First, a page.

In a 2009 paper published by the WHO together with scientific experts on public health significance of calcium and magnesium in drinking-water by the WHO, the authors summarized the literature and found support for a link between a lack of magnesium and cardiovascular mortality. They also concluded that not removing magnesium from drinking water may be beneficial.
Can water be too hard and cause health hazards?
According to the WHO, it is fairly difficult for humans with healthy kidneys to experience hypercalcemia (too much calcium). The National Institute of Health (NIH) explains that too much magnesium from food or drinking does not pose a health risk in healthy individuals because the kidneys eliminate excess amounts in the urine. However scale deposits in pipes can cause increased growth of bacteria in drinking water
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4. World Health Organization (WHO) 2009, Calcium and Magnesium in Drinking-water: Public health significance, >>
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6. World Health Organization (WHO) 2009, Calcium and Magnesium in Drinking-water: Public health significance, >>
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The most commonly used method of controlling crystallization fouling is the addition of chemical inhibitors to potentially scaling waters. Whilst being effective in removing minerals in hard water (“water softening”), chemical and ion-exchange methods generally have disadvantages, such as high cost and being harmful to the environment and human health.  
Water softeners with ion exchange technology replace natural minerals (eg Calcium and Magnesium) with sodium/salt. This chemical alteration of the water is invasive and requires a section of pipe to be removed and replaced with the device, running water through a side-stream. The consumable chemicals are expensive as well as the regular professional maintenance that is often prescribed by law.
Ion exchange process
Most water softeners are ion exchange devices: Ion exchange involves removing the hardness ions calcium and magnesium and replacing them with non-hardness ions, typically sodium supplied by dissolved sodium chloride salt, or brine. The softener device contains a microporous exchange resin, usually sulfonated polystyrene beads that are supersaturated with sodium to cover the bead surfaces. As water passes through this resin bed, calcium and magnesium ions attach to the resin beads, and the loosely held sodium is released from the resin to the water. The exchange reaction can be written as: 2 RNa + Ca++ R2Ca + 2 Na+ After a large quantity of hard water has been softened, the beads become saturated with calcium and magnesium ions. When this occurs, the exchange resin must be regenerated, or recharged. To regenerate, the ion exchange resin is flushed with a salt brine solution. The sodium ions in the salt brine solution are exchanged with the calcium and magnesium ions on the resin, and excess calcium and magnesium are flushed out with the wastewater.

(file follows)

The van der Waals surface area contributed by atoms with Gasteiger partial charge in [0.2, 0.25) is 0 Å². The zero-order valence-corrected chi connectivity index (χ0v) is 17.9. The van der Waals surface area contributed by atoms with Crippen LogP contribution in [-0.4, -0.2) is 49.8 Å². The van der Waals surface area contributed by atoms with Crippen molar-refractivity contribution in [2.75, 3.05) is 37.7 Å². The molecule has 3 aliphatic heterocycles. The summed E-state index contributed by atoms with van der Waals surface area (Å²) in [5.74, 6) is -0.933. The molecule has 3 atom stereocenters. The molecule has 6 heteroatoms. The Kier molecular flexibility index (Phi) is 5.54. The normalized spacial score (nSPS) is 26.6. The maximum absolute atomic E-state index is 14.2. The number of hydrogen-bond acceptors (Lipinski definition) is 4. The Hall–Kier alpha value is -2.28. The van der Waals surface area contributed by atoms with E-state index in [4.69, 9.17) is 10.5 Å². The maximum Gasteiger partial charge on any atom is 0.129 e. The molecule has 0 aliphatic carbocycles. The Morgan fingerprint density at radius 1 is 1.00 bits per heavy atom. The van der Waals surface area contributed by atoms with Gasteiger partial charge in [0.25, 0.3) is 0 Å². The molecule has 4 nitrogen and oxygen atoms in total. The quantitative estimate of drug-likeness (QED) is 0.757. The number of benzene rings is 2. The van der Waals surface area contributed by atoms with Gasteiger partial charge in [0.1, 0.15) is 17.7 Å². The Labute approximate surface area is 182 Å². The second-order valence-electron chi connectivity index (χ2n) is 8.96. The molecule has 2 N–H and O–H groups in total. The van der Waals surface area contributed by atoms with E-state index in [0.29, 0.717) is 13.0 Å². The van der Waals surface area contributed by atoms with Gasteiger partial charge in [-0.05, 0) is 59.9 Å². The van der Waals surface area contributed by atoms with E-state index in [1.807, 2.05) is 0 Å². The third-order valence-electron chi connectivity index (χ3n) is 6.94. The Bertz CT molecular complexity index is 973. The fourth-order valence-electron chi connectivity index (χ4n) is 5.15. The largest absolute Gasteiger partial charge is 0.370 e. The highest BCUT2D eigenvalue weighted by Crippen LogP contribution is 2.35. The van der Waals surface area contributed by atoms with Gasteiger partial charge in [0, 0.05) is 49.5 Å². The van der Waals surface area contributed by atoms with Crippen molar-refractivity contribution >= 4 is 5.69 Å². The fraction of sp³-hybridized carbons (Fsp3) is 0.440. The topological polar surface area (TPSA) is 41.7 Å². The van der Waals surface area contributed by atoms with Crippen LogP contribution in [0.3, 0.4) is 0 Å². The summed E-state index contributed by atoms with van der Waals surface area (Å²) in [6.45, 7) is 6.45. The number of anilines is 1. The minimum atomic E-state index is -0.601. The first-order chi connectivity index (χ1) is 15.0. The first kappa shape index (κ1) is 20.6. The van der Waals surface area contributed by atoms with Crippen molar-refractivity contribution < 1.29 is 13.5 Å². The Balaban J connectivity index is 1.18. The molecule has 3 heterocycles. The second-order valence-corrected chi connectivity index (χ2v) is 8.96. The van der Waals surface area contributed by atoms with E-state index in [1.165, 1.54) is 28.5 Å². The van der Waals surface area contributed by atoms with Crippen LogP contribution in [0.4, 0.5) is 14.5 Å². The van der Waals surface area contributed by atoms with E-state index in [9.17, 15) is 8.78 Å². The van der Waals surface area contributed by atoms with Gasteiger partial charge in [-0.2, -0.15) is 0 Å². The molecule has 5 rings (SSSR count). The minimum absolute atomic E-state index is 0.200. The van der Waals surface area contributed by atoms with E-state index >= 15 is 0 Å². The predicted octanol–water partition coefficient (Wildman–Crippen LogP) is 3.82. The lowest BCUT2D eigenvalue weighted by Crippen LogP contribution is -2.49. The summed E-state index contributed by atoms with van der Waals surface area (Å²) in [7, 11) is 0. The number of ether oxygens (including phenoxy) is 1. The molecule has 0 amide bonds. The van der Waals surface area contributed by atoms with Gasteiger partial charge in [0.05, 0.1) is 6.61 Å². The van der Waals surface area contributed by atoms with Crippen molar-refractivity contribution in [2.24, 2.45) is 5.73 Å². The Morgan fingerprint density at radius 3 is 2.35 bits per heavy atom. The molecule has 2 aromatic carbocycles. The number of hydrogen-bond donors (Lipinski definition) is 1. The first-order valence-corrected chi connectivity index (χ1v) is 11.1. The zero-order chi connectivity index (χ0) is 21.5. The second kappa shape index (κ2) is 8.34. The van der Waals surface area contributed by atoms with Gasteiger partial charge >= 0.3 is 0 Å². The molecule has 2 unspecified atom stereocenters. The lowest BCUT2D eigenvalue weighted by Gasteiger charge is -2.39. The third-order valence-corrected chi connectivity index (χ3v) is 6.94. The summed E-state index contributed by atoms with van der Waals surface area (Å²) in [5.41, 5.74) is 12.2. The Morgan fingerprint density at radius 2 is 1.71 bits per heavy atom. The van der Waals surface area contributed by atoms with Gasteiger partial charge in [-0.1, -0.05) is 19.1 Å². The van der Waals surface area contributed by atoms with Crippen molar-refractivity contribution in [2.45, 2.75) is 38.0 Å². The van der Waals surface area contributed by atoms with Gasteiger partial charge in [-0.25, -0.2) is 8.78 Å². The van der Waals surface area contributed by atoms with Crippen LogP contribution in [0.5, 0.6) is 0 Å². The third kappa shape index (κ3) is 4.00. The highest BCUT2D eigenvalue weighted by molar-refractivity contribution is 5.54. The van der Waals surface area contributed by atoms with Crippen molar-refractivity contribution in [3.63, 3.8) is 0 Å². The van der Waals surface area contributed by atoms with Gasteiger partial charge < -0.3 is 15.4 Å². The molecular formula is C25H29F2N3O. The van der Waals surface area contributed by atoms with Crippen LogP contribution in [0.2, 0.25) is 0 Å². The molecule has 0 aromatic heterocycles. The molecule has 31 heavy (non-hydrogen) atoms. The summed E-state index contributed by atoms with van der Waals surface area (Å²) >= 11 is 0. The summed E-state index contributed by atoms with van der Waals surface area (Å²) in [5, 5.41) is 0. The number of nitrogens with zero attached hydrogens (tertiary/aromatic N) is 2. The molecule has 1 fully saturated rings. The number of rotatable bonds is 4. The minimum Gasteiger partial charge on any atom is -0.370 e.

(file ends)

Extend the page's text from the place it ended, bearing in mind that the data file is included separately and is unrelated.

High maintenance and operating costs
The amount of salt used for softening depends on the daily water usage, softener capacity and water hardness. Potassium chloride can be used as a regenerant instead of sodium chloride in certain circumstances. However, potassium chloride costs more than salt. In addition to the cost of the salt, the ion exchange resin required to remove ions from wastewater on a large scale can be highly expensive. Along with the high operating cost, the brine tank requires periodic checking and cleaning by a specialist, resulting in high maintenance costs.
Furthermore, softened water is more corrosive than hard water and can cause damage to plumbing and fixtures, as well as the leaching of heavy metals, such as cadmium, copper, lead, and zinc, into drinking water.
Traditional water softeners pollute the environment by discharging high amounts of sodium in water as well as wasting water with every regeneration process.
Water pollution and waste